I have never heard this usage myself, but as @choster says in the comments, it has been/is used by some to refer to the Old Testament of the Bible, as opposed to the New Testament.
It seems to be an infrequently used idiom with that meaning in print and general broadcasting (for example, in news and politics broadcasting), to the extent that may be gauged by searches of general English-language corpora. Perhaps higher usage would be found in specialized searches of Christian religious broadcasting and writings.
(I am new to searching using the online gateways at corpus.byu.edu. Perhaps someone else with more experience can confirm my findings?)
searching for "THE OLD BOOK" finds:
British National Corpus - 3 total hits; 2 of those completely irrelevant
1 identified use is in:
all over the country clergymen continued to conduct services based substantially on the old Book of Common Prayer.
(Note that "the old Book of Common Prayer" kept turning up in all of the searches I ran of the various corpora.)
Corpus of Historical American English - 46 hits, some duplicates
only 6 uses seem to be relevant:
Bad as the old book of Genesis is said to be, it is certainly better than the new.
^ 1867, in Atlantic Monthly
It shows what is needed for a city man or woman to support a family on the proceeds of a little bit of land; it shows how in truth, as the old Book prophesied, the earth brings forth abundantly after its kind to satisfy the desire of every living thing.
^ 1907, Three Acres and Liberty, by Bolton Hall
Ruth's story is one of the most beautiful ones to be found in the Old Book.
^ 1915, Good Cheer Stories Every Child Should Know by Chelsea Curtis Fraser
" All flesh is grass, " says the old Book.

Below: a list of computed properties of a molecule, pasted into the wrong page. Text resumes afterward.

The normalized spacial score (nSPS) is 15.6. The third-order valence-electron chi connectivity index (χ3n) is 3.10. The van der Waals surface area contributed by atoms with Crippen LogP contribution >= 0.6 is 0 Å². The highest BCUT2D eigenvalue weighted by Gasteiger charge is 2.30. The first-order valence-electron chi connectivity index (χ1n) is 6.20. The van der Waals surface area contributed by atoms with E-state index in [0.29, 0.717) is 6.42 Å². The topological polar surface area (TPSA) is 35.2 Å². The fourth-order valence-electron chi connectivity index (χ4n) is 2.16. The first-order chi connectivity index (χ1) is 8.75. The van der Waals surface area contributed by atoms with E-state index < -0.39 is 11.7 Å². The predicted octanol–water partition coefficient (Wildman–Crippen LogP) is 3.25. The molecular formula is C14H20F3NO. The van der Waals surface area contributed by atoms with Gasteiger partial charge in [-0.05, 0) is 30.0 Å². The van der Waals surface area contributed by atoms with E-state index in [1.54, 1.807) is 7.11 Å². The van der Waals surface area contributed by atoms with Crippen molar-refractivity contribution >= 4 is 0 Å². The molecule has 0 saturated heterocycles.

^ 1922, The Last Harvest by John Burroughs
The old Book says that a quick boy defeated a giant of a man.
^ 1999, The Queen's Two Bodies: The Double life of Elizabeth the First by Jeanne Murray Walker
The shelter was called the House of Ruth, which made me feel right at home since I know that Ruth was someone in the Old Book. We didn't read the Old Book, just the New, but still, I felt right at home with folks who were in it.
^ 2002, The Book of Fred by Abby Bardi
Corpus of Contemporary American English - 22 hits, some duplicates;
only 1 relevant hit, and it is the same as one that was found in the search of the Corpus of Historical American English (The Book of Fred)
NOW Corpus (News on the Web) - 77 hits; only 6 of them relevant, more or less
example from American political activist and documentary filmmaker, Michael Moore:
My own spiritual beliefs do not allow for capital punishment, and I was raised in the state (Michigan) that in the 1840s was the first government in the English-speaking world to outlaw it. So, I'm just not inclined that way. I don't believe in " an eye for an eye. " I know the old book said that, but I like its sequel better (a rare case in which the sequel -- like Godfather II, Star Trek II, Terminator II -- is better than the original). If you don't believe the way I believe (it's also the official position of the Catholic Church, for whatever that's worth these days), then that's your right, and I understand.
^ Some Final Thoughts on the Death of Osama bin Laden by Michael Moore
another example, from Nigeria
What God has joined let no man put asunder, the Old Book says.
^ in Najia News, 17 September 2017
Interestingly, of these uses listed here, only a handful unambiguously refer to the Old Testament. The rest could just as easily refer to the Bible (meaning the Old Testament and the New Testament together) as a whole.